Why don’t consumers make that last click stick?

It’s an increasingly unhappy plight for online retailers — shopping cart abandonment.

An estimated $4 trillion in annual abandoned merchandise results in an $18 billion loss for retailers each year. But perhaps the most staggering stat is that 68% of all consumers abandon their online shopping cart. And e-commerce retailers don’t have as many options to recoup the loss compared to brick ‘n mortar stores.

So, e-commerce storefronts are fighting back in the most up-front way they can – reminding us that we once wanted to buy that thing!

About 25% of online retailers currently send at least one shopping cart abandonment email to remind us. The trend is sliding upward, to several emails and within a short timeframe. (They won’t let us forget!) And marketers are now spending extra attention catering to this channel since mobile shoppers now account for 40% of global e-commerce transactions (and this is expected to increase to 70% by 2017). But, on the other side of that coin, industry studies show that mobile users are responsible for gobbling up as much as 97% of the shopping cart abandonment pie.

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Intrigued? You’ll want to review the Euro IT Group’s full infographic here.

Sending a notification via the company’s mobile app is a strategy e-commerce retailers are using to confront the problem. But industry studies show that only about 27% these shopping apps are used regularly. (We may have downloaded the app but we don’t use it often!) Plus, when we come back to the bottom line again, industry studies have also found that shopping cart abandoners will spend 55% more when they are successfully remarketed to.

It’s an odd tug-of-war to be sure but what’s a good online retailer to do?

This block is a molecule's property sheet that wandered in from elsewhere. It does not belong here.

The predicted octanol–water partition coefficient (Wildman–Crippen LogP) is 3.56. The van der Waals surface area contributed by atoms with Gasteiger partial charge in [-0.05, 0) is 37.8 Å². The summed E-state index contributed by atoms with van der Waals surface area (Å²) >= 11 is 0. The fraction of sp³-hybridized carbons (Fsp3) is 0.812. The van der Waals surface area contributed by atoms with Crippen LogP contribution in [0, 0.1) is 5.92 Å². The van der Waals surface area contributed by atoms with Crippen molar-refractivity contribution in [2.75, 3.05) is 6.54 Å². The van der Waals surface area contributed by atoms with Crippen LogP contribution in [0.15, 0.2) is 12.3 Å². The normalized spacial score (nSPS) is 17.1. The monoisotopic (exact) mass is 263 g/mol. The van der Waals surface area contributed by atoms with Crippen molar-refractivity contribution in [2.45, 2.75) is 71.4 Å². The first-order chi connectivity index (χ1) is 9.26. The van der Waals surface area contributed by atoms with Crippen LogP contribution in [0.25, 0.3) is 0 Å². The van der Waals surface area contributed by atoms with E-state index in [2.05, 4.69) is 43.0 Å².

Leverage every possible way to engage with the customer! About 75% of retailers wait until the third contact, frequently by email, to offer an incentive to the customer for completing the sale. Yet, when we look at the major reasons cited for shopping cart abandonment — shipping costs — we can see there might be an answer to the problem that most online retailers aren’t exploring yet.

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But here again, it’s more complicated than it first appears. The ideal option, sending an SMS notifications has it’s pluses — an estimated 90% of text messages are read within 3 minutes of receipt — as well as it’s minuses — about 60% of users turn app notifications off. (We don’t want to get ‘em!)

Why are consumers investigating a purchase up until the final button click but not finishing the checkout process? The reasons are rather eye-opening:

  • 46.1% of cart abandonments occur at the payment stage
  • 37.4% occur at checkout login
  • 35.7% occur once shipping costs are revealed
  • 20.9% occur when the user needs to enter their billing address
  • 20% occur when the user needs to enter their shipping or delivery address

Digging a bit deeper, we see that consumers assign four of the top five reasons to the hassle of entering information on a PC or into a mobile device. Only one reason relates to price, the shipping costs.

This indicates that online retailers need to address what challenges consumers most — the checkout process. Potential buyers rebel at long or complicated checkout forms that may include entering a shipping address here and different (or even the same) information as a billing address there. This annoyance is responsible for about 39% of U.S. shopping cart abandonments, industry studies show. Online retailer Amazon has streamlined the process through it’s popular “1 Click Ordering”. The company knows it has a winner and is promoting it via a heavy rotation of TV ads that features two religious leaders unknowingly buying the other the same gift, all so 1-click quick and easy via the Amazon mobile app.

Here’s some other shopping cart abandonment key facts:

  • 90% of a consumer’s buying fever fades after one hour
  • A $100 “psychological barrier” prompts many consumers to abandon their carts
  • Most consumers abandon their purchase on a Thursday
  • 2/3 of shoppers said they would buy more online if returns were free

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One thought on “Why don’t consumers make that last click stick?

  1. I think that abandoning your shopping cart online is simply due to the fact that many of us have a problem with second guessing ourselves. I am guilty of doing this myself. I will sometime go overboard and decide that I am going to buy more than what I originally set out to do. Once I get ready to process my order, I will then delete a few items and in some cases start completely over.

    #JawingWithJordan

    Like

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